Filomena Ribeiro MD, PhD, FEBO, Head of the Ophthalmology Department at Hospital da Luz; Prof. at University of Lisbon, Portugal, describes the situation in her hospital to EuroTimes Contributing Editor Dermot McGrath.
What protective measures are you taking for you and your patients?
We have implemented strict measures at our hospital to try to limit exposure to COVID-19. We carry out an epidemiological questionnaire with patients before they are allowed to enter the hospital and also perform a temperature check.
We have provided all staff with surgical masks, glasses, gloves and waterproof gowns. We use acrylic protectors for the slit lamp. We have stopped performing air puff tonometry and applanation tonometry except where absolutely necessary and use disposable tips.
All of the rooms, materials and surfaces are thoroughly disinfected after every patient. These measures imply a major change in the structure and service compared to what we are used to.
How are you organising things to deal with the crisis?
By now, we have stratified the risk by pathologies in order to call only the most urgent cases. We have also developed guidelines for video consultations which we have started implementing.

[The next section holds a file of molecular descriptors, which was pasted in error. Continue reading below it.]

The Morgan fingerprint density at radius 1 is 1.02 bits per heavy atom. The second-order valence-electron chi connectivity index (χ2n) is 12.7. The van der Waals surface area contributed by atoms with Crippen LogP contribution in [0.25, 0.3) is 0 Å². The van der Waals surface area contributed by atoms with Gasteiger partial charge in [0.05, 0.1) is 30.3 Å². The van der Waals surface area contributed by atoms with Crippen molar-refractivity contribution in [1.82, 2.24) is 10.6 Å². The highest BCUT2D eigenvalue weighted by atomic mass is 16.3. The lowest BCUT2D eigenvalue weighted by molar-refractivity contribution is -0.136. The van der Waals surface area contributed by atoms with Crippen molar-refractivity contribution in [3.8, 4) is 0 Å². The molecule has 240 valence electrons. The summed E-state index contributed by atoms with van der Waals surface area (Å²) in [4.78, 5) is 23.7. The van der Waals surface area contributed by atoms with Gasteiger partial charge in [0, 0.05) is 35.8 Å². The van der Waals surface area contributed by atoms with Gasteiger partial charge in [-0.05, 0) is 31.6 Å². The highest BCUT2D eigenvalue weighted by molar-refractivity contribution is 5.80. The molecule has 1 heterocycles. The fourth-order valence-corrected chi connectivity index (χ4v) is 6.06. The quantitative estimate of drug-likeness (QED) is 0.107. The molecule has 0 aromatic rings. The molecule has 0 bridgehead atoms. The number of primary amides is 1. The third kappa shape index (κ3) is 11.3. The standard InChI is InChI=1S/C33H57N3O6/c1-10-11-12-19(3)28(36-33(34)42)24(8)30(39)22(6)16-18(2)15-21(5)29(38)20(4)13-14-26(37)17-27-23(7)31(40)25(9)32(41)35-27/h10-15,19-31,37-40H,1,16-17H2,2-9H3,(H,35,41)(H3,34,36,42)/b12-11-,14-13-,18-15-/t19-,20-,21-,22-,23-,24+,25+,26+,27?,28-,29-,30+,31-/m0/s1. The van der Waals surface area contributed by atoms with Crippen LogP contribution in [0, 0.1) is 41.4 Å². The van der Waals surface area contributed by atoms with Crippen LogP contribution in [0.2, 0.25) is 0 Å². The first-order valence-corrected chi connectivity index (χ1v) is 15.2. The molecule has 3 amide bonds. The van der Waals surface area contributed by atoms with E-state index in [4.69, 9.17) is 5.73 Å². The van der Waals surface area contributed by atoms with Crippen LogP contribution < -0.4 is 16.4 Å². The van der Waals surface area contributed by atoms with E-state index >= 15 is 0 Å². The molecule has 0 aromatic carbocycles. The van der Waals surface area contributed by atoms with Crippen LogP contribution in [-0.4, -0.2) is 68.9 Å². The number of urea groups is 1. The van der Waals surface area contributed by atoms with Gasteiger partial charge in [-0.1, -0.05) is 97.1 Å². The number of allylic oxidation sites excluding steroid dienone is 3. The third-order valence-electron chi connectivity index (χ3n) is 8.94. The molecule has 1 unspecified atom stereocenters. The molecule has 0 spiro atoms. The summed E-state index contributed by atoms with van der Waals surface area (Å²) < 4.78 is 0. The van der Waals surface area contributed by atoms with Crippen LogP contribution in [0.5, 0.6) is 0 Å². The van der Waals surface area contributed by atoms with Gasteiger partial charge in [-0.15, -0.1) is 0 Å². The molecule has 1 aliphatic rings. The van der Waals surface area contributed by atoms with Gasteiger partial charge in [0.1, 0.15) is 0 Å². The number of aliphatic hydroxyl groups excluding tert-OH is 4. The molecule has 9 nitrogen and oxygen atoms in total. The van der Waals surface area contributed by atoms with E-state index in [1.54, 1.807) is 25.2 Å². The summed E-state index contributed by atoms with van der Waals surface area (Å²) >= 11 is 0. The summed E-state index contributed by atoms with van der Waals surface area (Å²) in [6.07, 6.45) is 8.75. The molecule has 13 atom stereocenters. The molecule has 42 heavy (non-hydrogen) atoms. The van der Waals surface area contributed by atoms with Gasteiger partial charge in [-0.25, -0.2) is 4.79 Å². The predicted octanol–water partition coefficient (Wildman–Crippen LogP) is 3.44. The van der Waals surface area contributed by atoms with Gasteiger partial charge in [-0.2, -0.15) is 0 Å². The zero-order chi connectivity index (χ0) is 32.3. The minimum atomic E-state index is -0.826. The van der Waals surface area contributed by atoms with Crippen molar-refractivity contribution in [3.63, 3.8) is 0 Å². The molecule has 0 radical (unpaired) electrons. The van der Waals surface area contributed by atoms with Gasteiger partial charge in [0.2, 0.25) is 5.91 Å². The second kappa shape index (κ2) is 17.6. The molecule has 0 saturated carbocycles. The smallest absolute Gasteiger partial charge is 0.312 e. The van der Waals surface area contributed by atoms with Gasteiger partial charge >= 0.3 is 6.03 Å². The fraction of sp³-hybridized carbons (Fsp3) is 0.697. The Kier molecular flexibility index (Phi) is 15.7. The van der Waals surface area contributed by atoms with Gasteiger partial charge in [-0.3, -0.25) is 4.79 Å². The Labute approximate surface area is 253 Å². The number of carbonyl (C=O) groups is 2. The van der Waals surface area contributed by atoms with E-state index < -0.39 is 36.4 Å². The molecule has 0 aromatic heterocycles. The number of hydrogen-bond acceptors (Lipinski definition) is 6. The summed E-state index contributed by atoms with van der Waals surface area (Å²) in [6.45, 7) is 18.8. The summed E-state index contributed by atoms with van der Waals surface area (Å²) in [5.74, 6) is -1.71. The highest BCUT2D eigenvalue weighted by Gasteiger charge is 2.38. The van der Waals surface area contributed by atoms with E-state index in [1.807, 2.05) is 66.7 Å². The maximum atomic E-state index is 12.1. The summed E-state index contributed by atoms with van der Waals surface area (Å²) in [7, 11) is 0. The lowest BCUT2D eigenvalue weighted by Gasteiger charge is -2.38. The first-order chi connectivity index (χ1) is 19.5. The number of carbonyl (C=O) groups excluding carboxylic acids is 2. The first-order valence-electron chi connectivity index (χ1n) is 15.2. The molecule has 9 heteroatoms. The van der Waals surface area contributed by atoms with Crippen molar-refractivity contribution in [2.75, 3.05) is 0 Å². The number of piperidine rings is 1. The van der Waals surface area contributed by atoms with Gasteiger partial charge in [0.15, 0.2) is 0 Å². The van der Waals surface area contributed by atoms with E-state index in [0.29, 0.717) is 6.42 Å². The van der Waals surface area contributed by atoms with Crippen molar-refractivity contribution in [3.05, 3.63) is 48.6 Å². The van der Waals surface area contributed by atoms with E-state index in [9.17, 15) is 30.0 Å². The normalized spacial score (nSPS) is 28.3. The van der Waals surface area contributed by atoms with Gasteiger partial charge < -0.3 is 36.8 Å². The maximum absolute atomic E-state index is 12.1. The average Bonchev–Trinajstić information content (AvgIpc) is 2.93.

All departments at the hospital, including the OR, have separate circuits for positive and negative COVID-19 patients. In this way we try to minimise the risks for patients of worsening their ophthalmological diseases, which is a great risk during quarantine. On the other hand, our patients are usually elderly and have to be protected, so we try to strike the right balance.
Thinking about the long term, we are hopeful that serological immunity tests will perhaps allow us to return to caring for our routine patients in the near future. The restart will have to be phased while maintaining the safety conditions for patients and professionals.
A return to usual practice will be gradual and a long period of strict controls await us. We need to maintain this balance without jeopardising the visual health of our population. At this point in time, only a small percentage of the population will be immune and obtaining group immunity requires at least half of the population to have been infected with COVID-19, so the process is long.
What are the more long-term implications for surgeons and their practices once the immediate crisis is over?
I believe that even as citizens will be facing a new world after this catastrophe and its consequences will transform our way of practising.
On the one hand, we will be more attentive to threats and the balance of resources that we have, as well as hopefully introducing more humanism into the equation. However, we will have to be very attentive to issues of poverty and economic difficulties that will emerge as a result of the pandemic.
As doctors, we have to regain our value as a scientific community for society at large in terms of our primary role in treatment and research. That role has been mitigated in recent times by the influence of managers, regulators and politicians. If the COVID-19 crisis has taught us anything, it is that healthcare is a fundamental cornerstone of any healthy society and should not be measured only in terms of balance sheets and economics.
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